I did put SOME of last year's leaves to the side of the shed. Maybe I should have started with those! They would have filtered down between the sticks. Ah well--I finished off with the rest of the old old mould after these pictures were taken. Besides, I have lots of other beds I can use last year's leaves on.
 
Next, a surprise... There was a dead tree in the lot next door. A large limb broke off and was just lying there. They had piled other branches that fell next to the garage.

I asked if I could have them. The neighbor and her son were like, sure. Not only that, but the son pitched them over the fence into my yard for me. Woo hoo!

Alas, her landlord sent someone to take down the rest of the tree and I didn't get any more lumber from it. However, I used the large limb and branches to start a much longer Hugelkultur bed. Any new sticks from my maple and the neighborhood are going onto this pile now.

I placed a couple of pizza boxes on the ground underneath to block the grass, but it's so long, I need about three more pizza boxes.

Below is a photo of our cat Buster on the largest tree limb, for scale. He, of course, thinks I put it there just for him to sharpen his claws on.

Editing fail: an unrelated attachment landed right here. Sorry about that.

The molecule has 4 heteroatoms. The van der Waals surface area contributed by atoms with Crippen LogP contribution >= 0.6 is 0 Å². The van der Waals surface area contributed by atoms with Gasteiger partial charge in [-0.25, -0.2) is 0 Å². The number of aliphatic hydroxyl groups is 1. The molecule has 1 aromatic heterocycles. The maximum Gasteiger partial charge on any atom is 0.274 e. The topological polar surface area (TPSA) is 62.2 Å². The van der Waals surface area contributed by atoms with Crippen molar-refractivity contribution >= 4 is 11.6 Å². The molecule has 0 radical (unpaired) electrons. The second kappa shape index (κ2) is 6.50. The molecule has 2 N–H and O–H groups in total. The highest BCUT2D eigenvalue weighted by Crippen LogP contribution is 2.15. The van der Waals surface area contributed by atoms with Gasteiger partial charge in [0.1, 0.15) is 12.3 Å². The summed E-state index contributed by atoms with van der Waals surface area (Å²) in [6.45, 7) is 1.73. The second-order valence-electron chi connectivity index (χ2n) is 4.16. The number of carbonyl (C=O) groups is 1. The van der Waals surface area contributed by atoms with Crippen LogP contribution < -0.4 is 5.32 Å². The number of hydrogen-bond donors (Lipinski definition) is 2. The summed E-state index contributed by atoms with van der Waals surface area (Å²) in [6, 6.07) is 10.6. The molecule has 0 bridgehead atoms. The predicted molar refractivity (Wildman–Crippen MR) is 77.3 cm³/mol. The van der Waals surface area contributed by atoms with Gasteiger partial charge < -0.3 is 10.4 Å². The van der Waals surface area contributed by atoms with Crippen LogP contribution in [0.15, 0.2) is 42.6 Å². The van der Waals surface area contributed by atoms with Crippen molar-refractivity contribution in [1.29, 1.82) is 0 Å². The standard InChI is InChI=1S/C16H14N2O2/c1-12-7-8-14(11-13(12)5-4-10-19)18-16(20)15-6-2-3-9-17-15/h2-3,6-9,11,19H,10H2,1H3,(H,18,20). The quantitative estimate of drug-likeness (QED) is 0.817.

I've started grabbing bags of leaves off the curb when people put them out for pickup. Our county requires people to put yard waste in these large doubled paper bags for composting. Yes, the county composts them—but what do they do with the compost? They spread it over the top of the landfill. wha???

I asked over at the All Things Plants website in the Hugelkultur forum if I should put compost on top now, or wait until spring. Now, they said--to prevent any of my leaf mould from blowing away. I haven't done that yet, but I will soon.

I have a lot of work ahead of me yet with this, but I'm looking forward to having these dedicated vegetable beds!

Monday, September 2, 2013

Next year's experiment: Hugelkultur

I first heard of Hugelkultur on the podcast A Way to Garden. The link takes you to that episode's shownotes, which also list the basic steps to creating a Hugelkultur bed. (I'm capitalizing the word because it's obviously German. This idea has apparently been around for hundreds of years.)

The basic idea is to create a new bed with sheet composting—except that your base layer is WOOD. Twigs, branches, even logs. Just like in a forest.

Here's a website with some terrific diagrams.

The flaw in the forest bed logic, of course, is that you don't go trying to grow vegetables in a forest—it's a different type of plants that flourish in forest undergrowth. Nevertheless, they talked about how the sticks foster pockets of air in the bed. Plus, my main problem with starting any raised beds was trying to fill them. That could get expensive fast, if I had to purchase the soil. Wood in the bottom means perhaps not having to come up with as much soil. It's sort of the same principle as putting rocks in the bottom of a planter—and also would serve the same purpose of helping drainage.